At Golfinn International’s offices in Brampton, Ont., Dave Finn is busily scratching numbers on a notepad, trying to arrive at some reasonably accurate estimate of the damage. “We were losing between $10,000 and $15,000 a day,” says the president of Canada’s only mail-order golf equipment supply business, “so I guess that means the postal strike probably cost us $130,000, maybe $140,000 in lost sales.” For Finn’s seven-year-old company, with annual revenues of around $1 million, losses of that magnitude are significant, severe enough to force the layoff of seven of the firm’s 17-member staff and to diminish—if not completely eradicate—hopes for much of a profit this year. Still, Finn counts himself lucky. ‘We’re a little battered and bruised,” he acknowledges, “but at least we survived.”
Not everyone did. While there is still no list of the casualties in the nationwide postal strike that finally came to an end last week, early reports suggest that the 15-day walkout by the 45,000 members of the Canadian Union of Postal Workers did help to push a few businesses over the brink. “A lot went under,” declares Catherine Swift, president of the Canadian Federation of Independent Business. Exactly how many, nobody seems to know at the moment. But Swift points to a survey conducted during the strike indicating that 63 per cent of the CFIB’s 88,000 members were experiencing “major cash-flow problems” as a direct result of the dispute between Canada Post and its employees. “Many of our members were having real problems meeting payrolls,” says Swift.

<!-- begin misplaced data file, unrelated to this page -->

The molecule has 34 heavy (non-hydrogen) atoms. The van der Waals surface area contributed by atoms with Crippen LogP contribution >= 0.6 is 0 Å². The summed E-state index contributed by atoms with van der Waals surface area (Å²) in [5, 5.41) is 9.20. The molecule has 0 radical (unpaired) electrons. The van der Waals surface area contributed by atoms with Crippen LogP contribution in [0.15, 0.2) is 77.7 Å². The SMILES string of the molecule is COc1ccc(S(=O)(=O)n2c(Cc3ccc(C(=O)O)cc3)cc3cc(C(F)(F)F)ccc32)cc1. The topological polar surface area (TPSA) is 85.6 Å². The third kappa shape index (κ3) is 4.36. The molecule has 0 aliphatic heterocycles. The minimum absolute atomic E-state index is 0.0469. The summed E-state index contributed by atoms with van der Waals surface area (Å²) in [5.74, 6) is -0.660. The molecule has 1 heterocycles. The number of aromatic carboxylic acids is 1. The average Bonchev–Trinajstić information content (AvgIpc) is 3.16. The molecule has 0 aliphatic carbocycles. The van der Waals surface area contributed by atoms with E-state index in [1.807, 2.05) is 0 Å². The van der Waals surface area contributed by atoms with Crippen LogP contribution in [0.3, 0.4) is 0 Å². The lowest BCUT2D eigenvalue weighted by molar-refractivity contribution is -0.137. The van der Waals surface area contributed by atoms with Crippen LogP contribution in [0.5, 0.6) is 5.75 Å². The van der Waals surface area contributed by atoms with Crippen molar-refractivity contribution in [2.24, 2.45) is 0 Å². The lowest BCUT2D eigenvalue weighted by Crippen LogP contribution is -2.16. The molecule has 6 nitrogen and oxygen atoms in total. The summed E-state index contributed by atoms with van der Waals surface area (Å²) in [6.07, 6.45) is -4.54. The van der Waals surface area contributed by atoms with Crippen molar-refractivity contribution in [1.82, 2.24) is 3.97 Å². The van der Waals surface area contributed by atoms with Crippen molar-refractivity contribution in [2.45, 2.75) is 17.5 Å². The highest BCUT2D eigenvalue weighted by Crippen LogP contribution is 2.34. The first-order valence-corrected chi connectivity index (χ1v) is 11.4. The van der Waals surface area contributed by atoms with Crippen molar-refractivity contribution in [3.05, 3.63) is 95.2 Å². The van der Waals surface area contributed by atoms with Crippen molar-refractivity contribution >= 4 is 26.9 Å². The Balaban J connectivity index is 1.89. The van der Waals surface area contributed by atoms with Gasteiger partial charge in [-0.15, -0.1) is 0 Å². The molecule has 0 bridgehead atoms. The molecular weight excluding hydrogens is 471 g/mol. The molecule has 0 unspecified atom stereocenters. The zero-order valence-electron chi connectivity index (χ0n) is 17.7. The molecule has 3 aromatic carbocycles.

Even for those who managed to weather the storm, the picture is bleak. John Gustavson, president of the Canadian Direct Marketing Association (CDMA), estimates that the strike put 10,000 Canadians out of work, cost Canadian business $40 million a day in lost sales and Canadian charities another $10 million daily in lost donations. “Multiply $50 million a day by the 11 working days the strike lasted,” argues Gustavson, “and you end up with a countrywide economy that has been damaged to the tune of roughly half-a-billion dollars.”